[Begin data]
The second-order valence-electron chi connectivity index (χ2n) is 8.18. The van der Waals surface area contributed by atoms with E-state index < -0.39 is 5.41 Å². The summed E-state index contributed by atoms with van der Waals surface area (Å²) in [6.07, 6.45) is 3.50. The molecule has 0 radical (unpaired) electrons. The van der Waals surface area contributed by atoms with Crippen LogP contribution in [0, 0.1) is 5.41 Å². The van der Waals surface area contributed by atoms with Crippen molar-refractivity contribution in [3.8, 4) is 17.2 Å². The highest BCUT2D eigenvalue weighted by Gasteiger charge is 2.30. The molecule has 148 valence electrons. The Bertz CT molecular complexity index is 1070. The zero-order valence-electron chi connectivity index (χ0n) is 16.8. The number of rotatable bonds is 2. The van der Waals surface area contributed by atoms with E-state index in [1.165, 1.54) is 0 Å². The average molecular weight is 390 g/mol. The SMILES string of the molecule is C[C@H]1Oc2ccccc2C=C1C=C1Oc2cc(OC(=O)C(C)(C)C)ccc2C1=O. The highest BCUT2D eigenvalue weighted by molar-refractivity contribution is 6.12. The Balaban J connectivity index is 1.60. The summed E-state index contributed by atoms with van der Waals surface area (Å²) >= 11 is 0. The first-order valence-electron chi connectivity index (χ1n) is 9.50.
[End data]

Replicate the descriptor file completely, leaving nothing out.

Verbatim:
The second-order valence-electron chi connectivity index (χ2n) is 8.18. The van der Waals surface area contributed by atoms with E-state index < -0.39 is 5.41 Å². The summed E-state index contributed by atoms with van der Waals surface area (Å²) in [6.07, 6.45) is 3.50. The molecule has 0 radical (unpaired) electrons. The van der Waals surface area contributed by atoms with Crippen LogP contribution in [0, 0.1) is 5.41 Å². The van der Waals surface area contributed by atoms with Crippen molar-refractivity contribution in [3.8, 4) is 17.2 Å². The highest BCUT2D eigenvalue weighted by Gasteiger charge is 2.30. The molecule has 148 valence electrons. The Bertz CT molecular complexity index is 1070. The zero-order valence-electron chi connectivity index (χ0n) is 16.8. The number of rotatable bonds is 2. The van der Waals surface area contributed by atoms with E-state index in [1.165, 1.54) is 0 Å². The average molecular weight is 390 g/mol. The SMILES string of the molecule is C[C@H]1Oc2ccccc2C=C1C=C1Oc2cc(OC(=O)C(C)(C)C)ccc2C1=O. The highest BCUT2D eigenvalue weighted by molar-refractivity contribution is 6.12. The Balaban J connectivity index is 1.60. The summed E-state index contributed by atoms with van der Waals surface area (Å²) >= 11 is 0. The first-order valence-electron chi connectivity index (χ1n) is 9.50.